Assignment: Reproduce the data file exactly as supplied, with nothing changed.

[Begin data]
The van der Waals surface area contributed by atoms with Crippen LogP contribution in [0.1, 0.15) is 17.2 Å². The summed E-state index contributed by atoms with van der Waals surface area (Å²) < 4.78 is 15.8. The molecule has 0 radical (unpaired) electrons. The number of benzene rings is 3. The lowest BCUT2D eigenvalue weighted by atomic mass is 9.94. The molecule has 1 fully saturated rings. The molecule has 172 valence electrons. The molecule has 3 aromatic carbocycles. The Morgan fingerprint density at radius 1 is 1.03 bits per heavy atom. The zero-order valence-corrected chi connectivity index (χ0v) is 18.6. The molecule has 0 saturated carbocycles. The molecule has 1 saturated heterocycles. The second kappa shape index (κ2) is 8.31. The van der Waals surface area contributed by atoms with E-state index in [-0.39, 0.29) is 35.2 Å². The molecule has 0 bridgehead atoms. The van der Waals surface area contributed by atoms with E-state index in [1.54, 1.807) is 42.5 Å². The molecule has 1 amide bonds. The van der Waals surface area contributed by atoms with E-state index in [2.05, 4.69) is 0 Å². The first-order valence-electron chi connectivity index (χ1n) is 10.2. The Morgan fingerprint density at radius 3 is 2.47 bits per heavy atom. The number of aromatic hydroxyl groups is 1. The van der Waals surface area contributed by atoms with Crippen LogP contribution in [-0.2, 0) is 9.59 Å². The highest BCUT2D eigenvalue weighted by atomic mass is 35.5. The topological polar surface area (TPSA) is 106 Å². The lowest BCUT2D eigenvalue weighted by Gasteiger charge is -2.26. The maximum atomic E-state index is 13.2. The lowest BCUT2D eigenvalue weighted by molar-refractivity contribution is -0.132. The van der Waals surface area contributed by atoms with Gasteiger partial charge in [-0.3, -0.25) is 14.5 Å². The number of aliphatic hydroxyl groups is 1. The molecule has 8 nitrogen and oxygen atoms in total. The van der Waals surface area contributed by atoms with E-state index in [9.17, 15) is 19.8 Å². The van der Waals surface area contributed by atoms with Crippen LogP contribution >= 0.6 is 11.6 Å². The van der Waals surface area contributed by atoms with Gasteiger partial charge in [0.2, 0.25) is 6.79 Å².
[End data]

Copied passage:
The van der Waals surface area contributed by atoms with Crippen LogP contribution in [0.1, 0.15) is 17.2 Å². The summed E-state index contributed by atoms with van der Waals surface area (Å²) < 4.78 is 15.8. The molecule has 0 radical (unpaired) electrons. The number of benzene rings is 3. The lowest BCUT2D eigenvalue weighted by atomic mass is 9.94. The molecule has 1 fully saturated rings. The molecule has 172 valence electrons. The molecule has 3 aromatic carbocycles. The Morgan fingerprint density at radius 1 is 1.03 bits per heavy atom. The zero-order valence-corrected chi connectivity index (χ0v) is 18.6. The molecule has 0 saturated carbocycles. The molecule has 1 saturated heterocycles. The second kappa shape index (κ2) is 8.31. The van der Waals surface area contributed by atoms with E-state index in [-0.39, 0.29) is 35.2 Å². The molecule has 0 bridgehead atoms. The van der Waals surface area contributed by atoms with E-state index in [1.54, 1.807) is 42.5 Å². The molecule has 1 amide bonds. The van der Waals surface area contributed by atoms with E-state index in [2.05, 4.69) is 0 Å². The first-order valence-electron chi connectivity index (χ1n) is 10.2. The Morgan fingerprint density at radius 3 is 2.47 bits per heavy atom. The number of aromatic hydroxyl groups is 1. The van der Waals surface area contributed by atoms with Crippen LogP contribution in [-0.2, 0) is 9.59 Å². The highest BCUT2D eigenvalue weighted by atomic mass is 35.5. The topological polar surface area (TPSA) is 106 Å². The lowest BCUT2D eigenvalue weighted by Gasteiger charge is -2.26. The maximum atomic E-state index is 13.2. The lowest BCUT2D eigenvalue weighted by molar-refractivity contribution is -0.132. The van der Waals surface area contributed by atoms with Gasteiger partial charge in [-0.3, -0.25) is 14.5 Å². The number of aliphatic hydroxyl groups is 1. The molecule has 8 nitrogen and oxygen atoms in total. The van der Waals surface area contributed by atoms with E-state index in [9.17, 15) is 19.8 Å². The van der Waals surface area contributed by atoms with Crippen LogP contribution >= 0.6 is 11.6 Å². The van der Waals surface area contributed by atoms with Gasteiger partial charge in [0.2, 0.25) is 6.79 Å².